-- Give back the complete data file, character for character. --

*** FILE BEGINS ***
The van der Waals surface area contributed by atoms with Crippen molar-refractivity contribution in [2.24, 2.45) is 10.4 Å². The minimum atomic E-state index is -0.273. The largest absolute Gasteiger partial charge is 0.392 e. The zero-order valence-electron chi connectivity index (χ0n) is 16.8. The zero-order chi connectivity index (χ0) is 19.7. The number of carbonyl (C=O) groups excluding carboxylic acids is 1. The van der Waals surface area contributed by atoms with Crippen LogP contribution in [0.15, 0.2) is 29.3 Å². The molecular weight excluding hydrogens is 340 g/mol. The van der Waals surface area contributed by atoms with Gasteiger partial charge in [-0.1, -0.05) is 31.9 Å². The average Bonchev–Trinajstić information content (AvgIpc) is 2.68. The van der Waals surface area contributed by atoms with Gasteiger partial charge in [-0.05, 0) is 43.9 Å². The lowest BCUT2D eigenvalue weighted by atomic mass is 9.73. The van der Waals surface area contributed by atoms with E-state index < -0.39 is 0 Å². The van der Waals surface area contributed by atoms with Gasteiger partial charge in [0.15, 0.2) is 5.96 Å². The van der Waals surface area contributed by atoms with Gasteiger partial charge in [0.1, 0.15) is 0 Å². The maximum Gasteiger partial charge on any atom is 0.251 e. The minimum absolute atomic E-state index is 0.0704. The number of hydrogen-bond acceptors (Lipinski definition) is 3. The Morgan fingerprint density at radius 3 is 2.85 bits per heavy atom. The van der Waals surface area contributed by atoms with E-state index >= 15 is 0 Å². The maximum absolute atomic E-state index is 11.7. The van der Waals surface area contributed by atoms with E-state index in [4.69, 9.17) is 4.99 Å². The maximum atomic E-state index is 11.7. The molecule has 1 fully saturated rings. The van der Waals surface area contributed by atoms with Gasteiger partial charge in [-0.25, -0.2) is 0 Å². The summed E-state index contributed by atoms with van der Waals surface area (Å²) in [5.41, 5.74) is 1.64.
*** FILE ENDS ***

The van der Waals surface area contributed by atoms with Crippen molar-refractivity contribution in [2.24, 2.45) is 10.4 Å². The minimum atomic E-state index is -0.273. The largest absolute Gasteiger partial charge is 0.392 e. The zero-order valence-electron chi connectivity index (χ0n) is 16.8. The zero-order chi connectivity index (χ0) is 19.7. The number of carbonyl (C=O) groups excluding carboxylic acids is 1. The van der Waals surface area contributed by atoms with Crippen LogP contribution in [0.15, 0.2) is 29.3 Å². The molecular weight excluding hydrogens is 340 g/mol. The van der Waals surface area contributed by atoms with Gasteiger partial charge in [-0.1, -0.05) is 31.9 Å². The average Bonchev–Trinajstić information content (AvgIpc) is 2.68. The van der Waals surface area contributed by atoms with Gasteiger partial charge in [-0.05, 0) is 43.9 Å². The lowest BCUT2D eigenvalue weighted by atomic mass is 9.73. The van der Waals surface area contributed by atoms with E-state index < -0.39 is 0 Å². The van der Waals surface area contributed by atoms with Gasteiger partial charge in [0.15, 0.2) is 5.96 Å². The van der Waals surface area contributed by atoms with Gasteiger partial charge in [0.1, 0.15) is 0 Å². The maximum Gasteiger partial charge on any atom is 0.251 e. The minimum absolute atomic E-state index is 0.0704. The number of hydrogen-bond acceptors (Lipinski definition) is 3. The Morgan fingerprint density at radius 3 is 2.85 bits per heavy atom. The van der Waals surface area contributed by atoms with E-state index >= 15 is 0 Å². The maximum absolute atomic E-state index is 11.7. The van der Waals surface area contributed by atoms with E-state index in [4.69, 9.17) is 4.99 Å². The maximum atomic E-state index is 11.7. The molecule has 1 fully saturated rings. The van der Waals surface area contributed by atoms with Gasteiger partial charge in [-0.25, -0.2) is 0 Å². The summed E-state index contributed by atoms with van der Waals surface area (Å²) in [5.41, 5.74) is 1.64.